NEW YORK (Reuters) – A federal judge in Manhattan has dismissed a lawsuit accusing the Trump administration of depriving the U.S. Census Bureau of funding needed to avert an undercount of racial and ethnic minorities in the 2020 census.
At a Wednesday hearing, U.S. District Judge Alvin Hellerstein also refused to issue an injunction requiring the bureau to spend $770 million left over from prior appropriations to deploy more enumerators who visit homes, boost community outreach, and open more field offices and assistance centers.
The plaintiffs, Brooklyn-based nonprofit Center for Popular Democracy Action and the city of Newburgh, New York, had argued that federal cost-cutting threatened undercounts of blacks, Hispanics, immigrants and the homeless.
Census data are used to award billions of dollars of federal funds and determine political representation.
Critics of undercounting believe many people in “hard-to-count” communities are more likely to vote for Democrats.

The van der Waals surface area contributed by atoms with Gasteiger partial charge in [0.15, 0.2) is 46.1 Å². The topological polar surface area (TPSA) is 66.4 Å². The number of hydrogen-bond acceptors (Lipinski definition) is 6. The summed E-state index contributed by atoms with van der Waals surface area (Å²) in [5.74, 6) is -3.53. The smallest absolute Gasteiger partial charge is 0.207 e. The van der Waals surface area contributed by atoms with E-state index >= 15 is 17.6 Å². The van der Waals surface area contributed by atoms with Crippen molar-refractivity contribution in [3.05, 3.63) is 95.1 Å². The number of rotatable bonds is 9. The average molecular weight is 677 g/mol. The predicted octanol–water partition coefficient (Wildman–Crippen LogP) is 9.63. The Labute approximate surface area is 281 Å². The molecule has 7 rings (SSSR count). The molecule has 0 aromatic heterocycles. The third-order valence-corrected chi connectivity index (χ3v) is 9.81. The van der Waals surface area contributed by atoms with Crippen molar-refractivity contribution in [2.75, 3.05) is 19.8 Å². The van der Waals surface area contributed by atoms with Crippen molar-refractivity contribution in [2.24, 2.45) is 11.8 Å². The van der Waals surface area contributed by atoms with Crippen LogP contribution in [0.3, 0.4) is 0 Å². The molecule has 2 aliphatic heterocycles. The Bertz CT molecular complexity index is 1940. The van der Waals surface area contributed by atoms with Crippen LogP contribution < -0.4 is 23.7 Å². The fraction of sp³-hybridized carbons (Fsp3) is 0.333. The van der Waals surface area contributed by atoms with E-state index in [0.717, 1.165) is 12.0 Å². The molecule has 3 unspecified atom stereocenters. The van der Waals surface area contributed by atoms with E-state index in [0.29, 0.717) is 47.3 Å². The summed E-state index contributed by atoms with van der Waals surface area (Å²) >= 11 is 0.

The government had called the plaintiffs’ claims too speculative, and said the U.S. Constitution did not require additional spending.
Lawyers for the plaintiffs did not immediately respond on Thursday to requests for comment. A spokesman for U.S. Attorney Geoffrey Berman in Manhattan, whose office represented the Census Bureau, had no immediate comment.
The lawsuit was filed last Nov. 26. A federal appeals court on Dec. 19 revived part of a similar lawsuit brought in Maryland by the NAACP.
On Wednesday, the Census Bureau suspended field operations through April 1 because of the coronavirus pandemic, which could threaten the accuracy of the census, which the Constitution requires every 10 years.
Reporting by Jonathan Stempel in New York; Editing by Bernadette Baum
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A federal judge in Manhattan has dismissed a lawsuit accusing the Trump administration of depriving the U.S. Census Bureau of funding needed to avert an undercount of racial and ethnic minorities in the 2020 census.